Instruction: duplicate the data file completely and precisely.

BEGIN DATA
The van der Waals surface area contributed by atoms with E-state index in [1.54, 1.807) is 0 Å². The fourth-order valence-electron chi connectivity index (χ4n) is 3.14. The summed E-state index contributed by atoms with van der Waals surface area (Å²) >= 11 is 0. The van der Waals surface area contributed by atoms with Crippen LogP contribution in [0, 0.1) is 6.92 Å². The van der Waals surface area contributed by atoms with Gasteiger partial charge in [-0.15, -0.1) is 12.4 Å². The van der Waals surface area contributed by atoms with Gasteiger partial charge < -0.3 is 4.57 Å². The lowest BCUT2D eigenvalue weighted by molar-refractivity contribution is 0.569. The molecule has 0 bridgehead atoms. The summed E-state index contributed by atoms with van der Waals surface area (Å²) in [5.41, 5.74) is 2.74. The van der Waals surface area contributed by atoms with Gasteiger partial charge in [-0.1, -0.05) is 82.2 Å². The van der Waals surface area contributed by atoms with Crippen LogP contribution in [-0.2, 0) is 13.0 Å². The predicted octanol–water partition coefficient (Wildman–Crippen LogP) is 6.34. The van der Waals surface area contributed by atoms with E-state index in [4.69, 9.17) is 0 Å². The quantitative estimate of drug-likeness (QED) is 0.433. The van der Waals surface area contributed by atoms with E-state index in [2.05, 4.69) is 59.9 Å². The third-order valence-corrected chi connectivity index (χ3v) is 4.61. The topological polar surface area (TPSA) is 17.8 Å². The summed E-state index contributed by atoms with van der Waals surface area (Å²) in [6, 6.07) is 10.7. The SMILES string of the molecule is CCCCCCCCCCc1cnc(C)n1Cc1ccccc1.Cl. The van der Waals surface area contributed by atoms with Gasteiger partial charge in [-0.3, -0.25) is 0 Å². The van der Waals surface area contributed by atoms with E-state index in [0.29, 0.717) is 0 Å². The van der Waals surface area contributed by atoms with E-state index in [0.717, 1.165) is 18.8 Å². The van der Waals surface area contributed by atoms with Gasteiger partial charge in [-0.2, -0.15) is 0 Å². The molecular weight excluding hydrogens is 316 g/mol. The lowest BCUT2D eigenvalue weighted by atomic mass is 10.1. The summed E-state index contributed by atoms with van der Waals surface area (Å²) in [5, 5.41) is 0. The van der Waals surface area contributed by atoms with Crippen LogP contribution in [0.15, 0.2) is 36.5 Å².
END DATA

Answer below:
The van der Waals surface area contributed by atoms with E-state index in [1.54, 1.807) is 0 Å². The fourth-order valence-electron chi connectivity index (χ4n) is 3.14. The summed E-state index contributed by atoms with van der Waals surface area (Å²) >= 11 is 0. The van der Waals surface area contributed by atoms with Crippen LogP contribution in [0, 0.1) is 6.92 Å². The van der Waals surface area contributed by atoms with Gasteiger partial charge in [-0.15, -0.1) is 12.4 Å². The van der Waals surface area contributed by atoms with Gasteiger partial charge < -0.3 is 4.57 Å². The lowest BCUT2D eigenvalue weighted by molar-refractivity contribution is 0.569. The molecule has 0 bridgehead atoms. The summed E-state index contributed by atoms with van der Waals surface area (Å²) in [5.41, 5.74) is 2.74. The van der Waals surface area contributed by atoms with Gasteiger partial charge in [-0.1, -0.05) is 82.2 Å². The van der Waals surface area contributed by atoms with Crippen LogP contribution in [-0.2, 0) is 13.0 Å². The predicted octanol–water partition coefficient (Wildman–Crippen LogP) is 6.34. The van der Waals surface area contributed by atoms with E-state index in [4.69, 9.17) is 0 Å². The quantitative estimate of drug-likeness (QED) is 0.433. The van der Waals surface area contributed by atoms with E-state index in [2.05, 4.69) is 59.9 Å². The third-order valence-corrected chi connectivity index (χ3v) is 4.61. The topological polar surface area (TPSA) is 17.8 Å². The summed E-state index contributed by atoms with van der Waals surface area (Å²) in [6, 6.07) is 10.7. The SMILES string of the molecule is CCCCCCCCCCc1cnc(C)n1Cc1ccccc1.Cl. The van der Waals surface area contributed by atoms with Gasteiger partial charge in [-0.3, -0.25) is 0 Å². The van der Waals surface area contributed by atoms with E-state index in [0.29, 0.717) is 0 Å². The van der Waals surface area contributed by atoms with E-state index in [0.717, 1.165) is 18.8 Å². The van der Waals surface area contributed by atoms with Gasteiger partial charge in [-0.2, -0.15) is 0 Å². The molecular weight excluding hydrogens is 316 g/mol. The lowest BCUT2D eigenvalue weighted by atomic mass is 10.1. The summed E-state index contributed by atoms with van der Waals surface area (Å²) in [5, 5.41) is 0. The van der Waals surface area contributed by atoms with Crippen LogP contribution in [0.15, 0.2) is 36.5 Å².